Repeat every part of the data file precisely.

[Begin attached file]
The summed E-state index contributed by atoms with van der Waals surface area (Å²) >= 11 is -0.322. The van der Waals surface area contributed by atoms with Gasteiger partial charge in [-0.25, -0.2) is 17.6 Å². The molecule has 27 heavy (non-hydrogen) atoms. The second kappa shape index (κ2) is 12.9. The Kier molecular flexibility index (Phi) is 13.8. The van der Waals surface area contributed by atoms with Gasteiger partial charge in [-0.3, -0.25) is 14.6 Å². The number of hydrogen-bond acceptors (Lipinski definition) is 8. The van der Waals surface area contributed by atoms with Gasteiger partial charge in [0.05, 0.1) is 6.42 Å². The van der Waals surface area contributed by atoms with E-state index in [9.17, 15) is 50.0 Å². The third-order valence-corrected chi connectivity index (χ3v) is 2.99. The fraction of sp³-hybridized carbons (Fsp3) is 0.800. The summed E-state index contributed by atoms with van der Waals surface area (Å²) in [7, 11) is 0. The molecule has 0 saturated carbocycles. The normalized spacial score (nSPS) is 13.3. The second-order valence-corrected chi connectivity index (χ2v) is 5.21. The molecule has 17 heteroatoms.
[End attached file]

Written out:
The summed E-state index contributed by atoms with van der Waals surface area (Å²) >= 11 is -0.322. The van der Waals surface area contributed by atoms with Gasteiger partial charge in [-0.25, -0.2) is 17.6 Å². The molecule has 27 heavy (non-hydrogen) atoms. The second kappa shape index (κ2) is 12.9. The Kier molecular flexibility index (Phi) is 13.8. The van der Waals surface area contributed by atoms with Gasteiger partial charge in [-0.3, -0.25) is 14.6 Å². The number of hydrogen-bond acceptors (Lipinski definition) is 8. The van der Waals surface area contributed by atoms with Gasteiger partial charge in [0.05, 0.1) is 6.42 Å². The van der Waals surface area contributed by atoms with E-state index in [9.17, 15) is 50.0 Å². The third-order valence-corrected chi connectivity index (χ3v) is 2.99. The fraction of sp³-hybridized carbons (Fsp3) is 0.800. The summed E-state index contributed by atoms with van der Waals surface area (Å²) in [7, 11) is 0. The molecule has 0 saturated carbocycles. The normalized spacial score (nSPS) is 13.3. The second-order valence-corrected chi connectivity index (χ2v) is 5.21. The molecule has 17 heteroatoms.